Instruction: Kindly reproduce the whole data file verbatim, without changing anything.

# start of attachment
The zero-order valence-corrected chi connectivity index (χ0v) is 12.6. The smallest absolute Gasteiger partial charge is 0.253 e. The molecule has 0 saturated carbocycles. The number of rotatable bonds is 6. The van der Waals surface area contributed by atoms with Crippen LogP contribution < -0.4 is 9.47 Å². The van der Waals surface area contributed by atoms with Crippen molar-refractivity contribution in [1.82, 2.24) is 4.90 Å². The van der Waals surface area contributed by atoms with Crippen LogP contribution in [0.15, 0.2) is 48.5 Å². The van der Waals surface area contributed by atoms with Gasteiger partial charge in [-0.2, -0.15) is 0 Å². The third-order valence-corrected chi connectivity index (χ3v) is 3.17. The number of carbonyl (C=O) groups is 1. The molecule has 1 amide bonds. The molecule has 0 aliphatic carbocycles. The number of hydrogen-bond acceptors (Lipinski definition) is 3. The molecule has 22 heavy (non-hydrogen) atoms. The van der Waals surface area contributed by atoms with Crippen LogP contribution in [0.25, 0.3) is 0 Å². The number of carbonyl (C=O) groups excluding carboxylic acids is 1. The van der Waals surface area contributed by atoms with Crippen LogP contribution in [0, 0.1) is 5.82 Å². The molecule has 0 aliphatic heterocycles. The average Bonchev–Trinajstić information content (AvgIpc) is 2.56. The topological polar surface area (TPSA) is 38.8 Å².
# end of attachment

The zero-order valence-corrected chi connectivity index (χ0v) is 12.6. The smallest absolute Gasteiger partial charge is 0.253 e. The molecule has 0 saturated carbocycles. The number of rotatable bonds is 6. The van der Waals surface area contributed by atoms with Crippen LogP contribution < -0.4 is 9.47 Å². The van der Waals surface area contributed by atoms with Crippen molar-refractivity contribution in [1.82, 2.24) is 4.90 Å². The van der Waals surface area contributed by atoms with Crippen LogP contribution in [0.15, 0.2) is 48.5 Å². The van der Waals surface area contributed by atoms with Gasteiger partial charge in [-0.2, -0.15) is 0 Å². The third-order valence-corrected chi connectivity index (χ3v) is 3.17. The number of carbonyl (C=O) groups is 1. The molecule has 1 amide bonds. The molecule has 0 aliphatic carbocycles. The number of hydrogen-bond acceptors (Lipinski definition) is 3. The molecule has 22 heavy (non-hydrogen) atoms. The van der Waals surface area contributed by atoms with Crippen LogP contribution in [0.25, 0.3) is 0 Å². The number of carbonyl (C=O) groups excluding carboxylic acids is 1. The van der Waals surface area contributed by atoms with Crippen LogP contribution in [0, 0.1) is 5.82 Å². The molecule has 0 aliphatic heterocycles. The average Bonchev–Trinajstić information content (AvgIpc) is 2.56. The topological polar surface area (TPSA) is 38.8 Å².